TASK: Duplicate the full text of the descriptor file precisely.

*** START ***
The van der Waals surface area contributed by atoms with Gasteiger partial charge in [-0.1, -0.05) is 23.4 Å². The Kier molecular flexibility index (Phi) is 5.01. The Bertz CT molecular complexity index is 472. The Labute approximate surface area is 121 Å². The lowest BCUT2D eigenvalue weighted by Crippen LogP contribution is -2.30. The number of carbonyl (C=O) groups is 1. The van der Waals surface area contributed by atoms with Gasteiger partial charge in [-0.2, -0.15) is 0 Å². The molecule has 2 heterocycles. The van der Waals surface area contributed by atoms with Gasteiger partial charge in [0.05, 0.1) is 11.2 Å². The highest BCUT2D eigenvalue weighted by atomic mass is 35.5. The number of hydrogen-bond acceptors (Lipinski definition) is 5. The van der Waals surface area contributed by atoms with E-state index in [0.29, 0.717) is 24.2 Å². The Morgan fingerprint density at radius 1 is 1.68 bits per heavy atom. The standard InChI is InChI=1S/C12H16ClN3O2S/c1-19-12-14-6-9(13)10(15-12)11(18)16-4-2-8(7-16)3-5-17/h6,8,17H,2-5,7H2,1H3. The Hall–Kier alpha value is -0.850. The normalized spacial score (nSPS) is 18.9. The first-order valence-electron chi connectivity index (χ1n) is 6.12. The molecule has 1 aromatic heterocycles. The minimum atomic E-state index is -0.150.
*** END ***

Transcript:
The van der Waals surface area contributed by atoms with Gasteiger partial charge in [-0.1, -0.05) is 23.4 Å². The Kier molecular flexibility index (Phi) is 5.01. The Bertz CT molecular complexity index is 472. The Labute approximate surface area is 121 Å². The lowest BCUT2D eigenvalue weighted by Crippen LogP contribution is -2.30. The number of carbonyl (C=O) groups is 1. The van der Waals surface area contributed by atoms with Gasteiger partial charge in [-0.2, -0.15) is 0 Å². The molecule has 2 heterocycles. The van der Waals surface area contributed by atoms with Gasteiger partial charge in [0.05, 0.1) is 11.2 Å². The highest BCUT2D eigenvalue weighted by atomic mass is 35.5. The number of hydrogen-bond acceptors (Lipinski definition) is 5. The van der Waals surface area contributed by atoms with E-state index in [0.29, 0.717) is 24.2 Å². The Morgan fingerprint density at radius 1 is 1.68 bits per heavy atom. The standard InChI is InChI=1S/C12H16ClN3O2S/c1-19-12-14-6-9(13)10(15-12)11(18)16-4-2-8(7-16)3-5-17/h6,8,17H,2-5,7H2,1H3. The Hall–Kier alpha value is -0.850. The normalized spacial score (nSPS) is 18.9. The first-order valence-electron chi connectivity index (χ1n) is 6.12. The molecule has 1 aromatic heterocycles. The minimum atomic E-state index is -0.150.